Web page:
You can see an application of it, from the Co-operatives UK publication, here:

Slide1

Co-operatives UK developed some questions to ask to help plot where an organisation fits on the scale, and we can see a range of positions on the scale, from Tesco through to Suma, based on this. It provides a broad, but useful, way to think about which organisations are close to the co-operative model in terms of both ownership and ethos, and which are less so.

Networks

A second way is to map the networks, groups or ‘tribes’ around the co-operative movement. I’d initially done this to look at where there were overlaps between the purpose of the groups and the co-operative movement in order to identify networks on social media where we, in the co-op movement, could make synergies and links.

But you can also use the scale of co-operation to structure this in order to see which networks are closest to the co-operative movement, and which are further away.

Here’s an example:

Slide2

What we see here from this rough application is that the commons movement, development trusts and community energy are closest to the co-operative movement, with other organisations such as open business or user-led services further away.

Conclusions

What does this tell us? I think this is a framework to determine which networks or tribes, or which individual organisations or businesses, are close enough to the co-operative movement for closer working and which you should therefore prioritise.

It’s very much a working idea rather than a complete one – there are many more networks to consider, and the ones that have been considered here might not be the right ones, and you can drill down into more detail.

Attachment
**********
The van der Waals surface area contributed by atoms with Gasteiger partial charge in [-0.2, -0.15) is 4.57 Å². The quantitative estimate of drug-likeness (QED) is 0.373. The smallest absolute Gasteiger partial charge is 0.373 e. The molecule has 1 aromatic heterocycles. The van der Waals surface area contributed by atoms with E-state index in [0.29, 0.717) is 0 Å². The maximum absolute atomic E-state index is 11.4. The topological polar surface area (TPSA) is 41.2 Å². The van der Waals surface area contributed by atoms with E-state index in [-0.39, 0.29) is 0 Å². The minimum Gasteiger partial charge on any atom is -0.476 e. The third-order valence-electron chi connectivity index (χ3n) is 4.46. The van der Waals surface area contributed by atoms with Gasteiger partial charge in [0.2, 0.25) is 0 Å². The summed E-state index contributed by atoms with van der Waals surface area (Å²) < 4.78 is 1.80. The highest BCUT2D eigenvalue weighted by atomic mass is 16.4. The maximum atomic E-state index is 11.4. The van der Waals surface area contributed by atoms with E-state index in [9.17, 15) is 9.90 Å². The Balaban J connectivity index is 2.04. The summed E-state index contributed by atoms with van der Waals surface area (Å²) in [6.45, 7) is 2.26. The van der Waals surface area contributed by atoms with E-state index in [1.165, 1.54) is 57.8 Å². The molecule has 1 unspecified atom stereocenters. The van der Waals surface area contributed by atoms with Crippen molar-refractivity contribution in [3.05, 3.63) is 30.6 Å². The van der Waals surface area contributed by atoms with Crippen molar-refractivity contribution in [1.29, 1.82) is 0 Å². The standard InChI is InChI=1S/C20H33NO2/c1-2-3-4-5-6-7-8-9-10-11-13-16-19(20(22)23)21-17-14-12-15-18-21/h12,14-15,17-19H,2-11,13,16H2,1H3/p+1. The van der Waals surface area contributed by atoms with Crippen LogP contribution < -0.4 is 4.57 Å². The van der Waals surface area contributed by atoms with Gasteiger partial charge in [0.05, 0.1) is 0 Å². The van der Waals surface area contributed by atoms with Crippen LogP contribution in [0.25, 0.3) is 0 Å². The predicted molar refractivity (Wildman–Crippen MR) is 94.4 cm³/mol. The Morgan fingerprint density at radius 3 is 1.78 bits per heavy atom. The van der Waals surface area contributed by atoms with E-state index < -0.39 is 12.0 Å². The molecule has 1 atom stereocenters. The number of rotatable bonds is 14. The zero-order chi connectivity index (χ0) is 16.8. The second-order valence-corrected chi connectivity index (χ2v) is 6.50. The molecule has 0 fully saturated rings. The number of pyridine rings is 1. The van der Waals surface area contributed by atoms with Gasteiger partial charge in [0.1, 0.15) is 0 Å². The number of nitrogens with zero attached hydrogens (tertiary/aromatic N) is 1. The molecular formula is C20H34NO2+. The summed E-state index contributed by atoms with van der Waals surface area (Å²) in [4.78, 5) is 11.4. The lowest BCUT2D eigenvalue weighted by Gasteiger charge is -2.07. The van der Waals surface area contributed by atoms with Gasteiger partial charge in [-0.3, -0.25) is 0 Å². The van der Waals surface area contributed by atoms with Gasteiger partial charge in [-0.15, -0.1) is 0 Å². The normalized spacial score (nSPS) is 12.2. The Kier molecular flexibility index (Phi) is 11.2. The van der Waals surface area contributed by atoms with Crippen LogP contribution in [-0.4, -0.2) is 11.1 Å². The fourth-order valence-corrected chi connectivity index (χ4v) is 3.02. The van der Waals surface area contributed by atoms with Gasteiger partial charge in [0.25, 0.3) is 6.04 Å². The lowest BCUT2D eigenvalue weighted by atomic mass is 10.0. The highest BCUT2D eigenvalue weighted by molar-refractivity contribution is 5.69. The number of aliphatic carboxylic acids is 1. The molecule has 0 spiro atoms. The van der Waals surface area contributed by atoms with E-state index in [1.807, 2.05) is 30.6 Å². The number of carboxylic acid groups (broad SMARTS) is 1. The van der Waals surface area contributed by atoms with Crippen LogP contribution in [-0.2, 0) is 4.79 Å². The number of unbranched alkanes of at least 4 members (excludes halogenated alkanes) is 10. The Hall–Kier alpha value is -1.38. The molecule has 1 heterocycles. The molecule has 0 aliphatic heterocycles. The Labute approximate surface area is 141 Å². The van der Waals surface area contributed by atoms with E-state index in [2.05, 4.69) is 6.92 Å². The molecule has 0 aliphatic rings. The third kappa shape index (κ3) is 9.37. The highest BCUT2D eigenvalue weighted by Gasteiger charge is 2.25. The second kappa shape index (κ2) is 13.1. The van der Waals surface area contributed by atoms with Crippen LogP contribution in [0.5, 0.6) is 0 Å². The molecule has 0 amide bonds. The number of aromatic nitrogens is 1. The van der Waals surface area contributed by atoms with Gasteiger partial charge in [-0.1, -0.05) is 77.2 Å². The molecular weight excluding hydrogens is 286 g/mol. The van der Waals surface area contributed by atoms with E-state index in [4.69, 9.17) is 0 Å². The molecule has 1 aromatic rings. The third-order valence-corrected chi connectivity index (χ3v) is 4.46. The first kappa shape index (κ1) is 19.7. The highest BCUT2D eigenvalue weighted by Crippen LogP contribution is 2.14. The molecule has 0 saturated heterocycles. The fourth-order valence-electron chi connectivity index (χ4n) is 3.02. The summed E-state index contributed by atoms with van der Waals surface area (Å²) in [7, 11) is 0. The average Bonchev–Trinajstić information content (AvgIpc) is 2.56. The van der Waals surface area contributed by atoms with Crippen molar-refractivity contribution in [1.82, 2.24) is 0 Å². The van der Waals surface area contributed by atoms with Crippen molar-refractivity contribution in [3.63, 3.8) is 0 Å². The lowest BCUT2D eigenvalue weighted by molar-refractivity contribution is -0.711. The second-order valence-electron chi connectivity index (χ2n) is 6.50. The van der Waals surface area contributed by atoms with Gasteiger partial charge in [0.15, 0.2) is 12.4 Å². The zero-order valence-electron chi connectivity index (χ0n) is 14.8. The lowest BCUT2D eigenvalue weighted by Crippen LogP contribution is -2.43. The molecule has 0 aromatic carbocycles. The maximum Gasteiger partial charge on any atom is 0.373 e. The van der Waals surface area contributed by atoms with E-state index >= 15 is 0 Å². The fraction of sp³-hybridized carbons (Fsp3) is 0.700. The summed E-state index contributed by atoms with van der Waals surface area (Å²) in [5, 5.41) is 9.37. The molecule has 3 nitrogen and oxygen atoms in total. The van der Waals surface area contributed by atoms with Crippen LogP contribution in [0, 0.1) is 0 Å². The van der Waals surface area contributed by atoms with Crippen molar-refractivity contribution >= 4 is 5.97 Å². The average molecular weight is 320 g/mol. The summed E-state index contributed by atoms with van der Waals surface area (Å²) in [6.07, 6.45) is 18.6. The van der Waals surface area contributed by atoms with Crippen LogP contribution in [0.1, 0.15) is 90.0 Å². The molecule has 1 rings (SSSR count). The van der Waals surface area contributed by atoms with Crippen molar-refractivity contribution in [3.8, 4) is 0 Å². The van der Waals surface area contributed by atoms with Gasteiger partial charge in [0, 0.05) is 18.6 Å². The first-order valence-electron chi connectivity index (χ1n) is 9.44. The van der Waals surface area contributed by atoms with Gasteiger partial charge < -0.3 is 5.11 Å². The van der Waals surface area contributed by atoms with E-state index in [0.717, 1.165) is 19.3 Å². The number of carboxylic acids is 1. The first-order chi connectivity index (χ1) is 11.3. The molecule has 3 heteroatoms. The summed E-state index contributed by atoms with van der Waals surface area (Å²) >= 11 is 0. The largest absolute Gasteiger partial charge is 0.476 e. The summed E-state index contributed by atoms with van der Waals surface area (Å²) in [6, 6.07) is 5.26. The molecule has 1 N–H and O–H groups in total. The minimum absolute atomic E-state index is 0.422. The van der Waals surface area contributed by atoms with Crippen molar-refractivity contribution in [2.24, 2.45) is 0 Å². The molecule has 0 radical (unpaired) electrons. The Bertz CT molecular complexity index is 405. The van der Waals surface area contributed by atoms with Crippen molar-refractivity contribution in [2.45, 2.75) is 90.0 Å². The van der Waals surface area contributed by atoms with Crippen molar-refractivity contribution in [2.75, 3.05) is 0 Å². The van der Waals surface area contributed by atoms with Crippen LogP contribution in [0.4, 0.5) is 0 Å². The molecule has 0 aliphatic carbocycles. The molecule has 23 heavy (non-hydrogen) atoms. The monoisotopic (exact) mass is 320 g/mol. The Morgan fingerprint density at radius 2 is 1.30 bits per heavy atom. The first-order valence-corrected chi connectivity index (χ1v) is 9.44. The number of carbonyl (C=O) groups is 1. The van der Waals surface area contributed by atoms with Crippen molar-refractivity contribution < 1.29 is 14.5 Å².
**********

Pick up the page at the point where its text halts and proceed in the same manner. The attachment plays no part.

But I think it provides a useful starting point for discussing who could be useful partners in campaigns or, if like Co-operatives East, you are looking to widen membership, who should be eligible for membership.

Once you’ve used this as a mapping exercise and identified who you should focus on, there is then a whole further set of questions around what you want to do with them and what the best way of connecting with them is.

But hopefully this framework can help you understand the networks or organisations on which you should focus your energies.

Exercise

Get into groups to discuss where you would focus energies if you were opening up membership or looking for partners outside the formal co-operative movement. I would like you to:

  1. Identify the kinds of organisations that are allied with, but just outside, the co-op movement.
  2. Plot them on the scale of co-operation below
  3. Identify where you would focus your energies in terms of recruiting new members, highlighting the three that would be at the core of your strategy

Slide3

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Economic democracy quote #1

A Preface to Democratic Theory

Here’s a great paragraph on why economic democracy – giving people control and ownership of businesses – is a key way of creating greater equality.

Most interestingly, this is from Robert Dahl, a prominent democratic theorist whose big idea was the need for polyarchy rather than democracy, by which he means elites competing with one another for votes based on different interest groups and positions – a situation not that dissimilar from what we have now. Hardly the radical then.

As Dahl puts it:

” . . . differences in ownership and control of enterprises, while certainly not the origin of all forms in inequality, are deeply implicated in inequalities of many kinds: in esteem, respect, and status, in control over one’s daily life, in income and wealth and all the opportunities associated with them, in life chances for children and adults alike. It seems to me scarcely open to doubt that a society with significantly greater equality in owning and controlling economic enterprises would produce profoundly greater equality than exists in America today.”

Robert Dahl, A Preface to Economic Democracy, 1985, pp5-6